The second major sheep screw is that, whenever an invasion like this goes down, the invaders just can’t seem to resist the urge to “ethnically cleanse” the territory. Tribalism runs deep in the European psyche, and every war in Europe and Russia going back to the Knights of the Holy Vehm has quickly turned into a racialist bloodbath.

            This does not engender either cooperation or complacency on the part of those being invaded. It mostly scares them and pisses them off, with results predictable to anybody not a graduate of the average university.

            It also wastes assets and resources that could be better put to more efficient use vs. the actual military OPFOR. Or as one of my uncles who was “over there” with Patton put it, the Germans wasted a lot of time and effort rounding up “inferior races” to kill instead of fighting the actual Russian Army.

            When American forces arrived, the locals literally scratched their heads, wondering why we weren’t acting like, well, all of their armies traditionally did. “Where are the American Einsatzgruppen?” was the gist of it.

            Answer; We don’t have them. They’re not worth bothering with. And besides being morally wrong, “ethnic cleansing” isn’t worth the effort and assets.

            Americans overall tend to be “militant pacifists”. We don’t start fights, but if you start one with us, we will end you.

            Our problem is a ruling class that acts and thinks like their European counterparts. Because that’s how they prove their “innate nobility” and “superior consciousness”.

            This is on full display in our leaders’ handling of Ukraine.

            I call it the “Everybody wants to be Metternich” syndrome.

            News flash for our Fearless Leaders;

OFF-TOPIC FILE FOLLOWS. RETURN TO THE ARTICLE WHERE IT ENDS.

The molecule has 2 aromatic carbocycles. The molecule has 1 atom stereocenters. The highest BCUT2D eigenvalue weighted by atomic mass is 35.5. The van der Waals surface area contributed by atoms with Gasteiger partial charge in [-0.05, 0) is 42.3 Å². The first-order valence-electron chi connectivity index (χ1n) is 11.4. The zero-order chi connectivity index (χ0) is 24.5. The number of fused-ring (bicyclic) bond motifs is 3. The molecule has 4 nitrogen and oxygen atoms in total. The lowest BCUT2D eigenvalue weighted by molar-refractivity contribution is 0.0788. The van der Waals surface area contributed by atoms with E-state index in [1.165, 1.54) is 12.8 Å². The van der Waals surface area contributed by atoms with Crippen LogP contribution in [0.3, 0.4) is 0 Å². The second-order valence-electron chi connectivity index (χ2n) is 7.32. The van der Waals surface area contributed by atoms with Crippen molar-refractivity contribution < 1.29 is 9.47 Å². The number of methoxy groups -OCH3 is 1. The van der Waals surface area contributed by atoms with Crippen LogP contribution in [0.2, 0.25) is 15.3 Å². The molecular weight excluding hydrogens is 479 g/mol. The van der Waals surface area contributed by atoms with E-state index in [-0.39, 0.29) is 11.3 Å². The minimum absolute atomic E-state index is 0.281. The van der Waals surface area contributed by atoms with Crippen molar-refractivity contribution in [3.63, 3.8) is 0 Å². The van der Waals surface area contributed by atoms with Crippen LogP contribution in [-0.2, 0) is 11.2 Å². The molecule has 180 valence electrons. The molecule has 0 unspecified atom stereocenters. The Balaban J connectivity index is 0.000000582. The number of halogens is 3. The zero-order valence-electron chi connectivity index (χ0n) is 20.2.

It didn’t work for him, and it ain’t gonna work for you.

            clear ether


          • @ Eon
            The “Ethnic cleansing” thing is a VERY recent fashion. It did born with national states. Before that, for the ruler, the nationality of his subjects was indifferent and, apart for the nazi parossism, is a more need of younger states (see the Balkans and eastern Europe after WWI), since nationalism is the cheaper way to unify a population for a common goal.

            There is a quite long list of wars started by US.

        • Putin absolutely did not know the reality of the “truth on the ground” inside his armed forces. If he had, they’d still be parade-ready and the invasion wouldn’t have happened.

          They’ve documented this, already; copious open-source stuff has come out indicating that the Kremlin was getting told wunnerful, wunnerful things by the Defense Ministry about readiness and weapons and training and all that jazz. Lies; the money went to make yacht builders in the West wealthy. Same-same with nearly everything.

          Then, there are the lies that the FSB directorate was telling Putin about their networks in Ukraine; most of those were complete fabrications, made up because the guys “running” them were paid more for good reports and fictitious agents. I remember one case from sometime in March 2022 where the agent-in-place somewhere in Ukraine was getting paid for setting up a safe-house that was actually his own domicile, which the Ukrainians knew about already.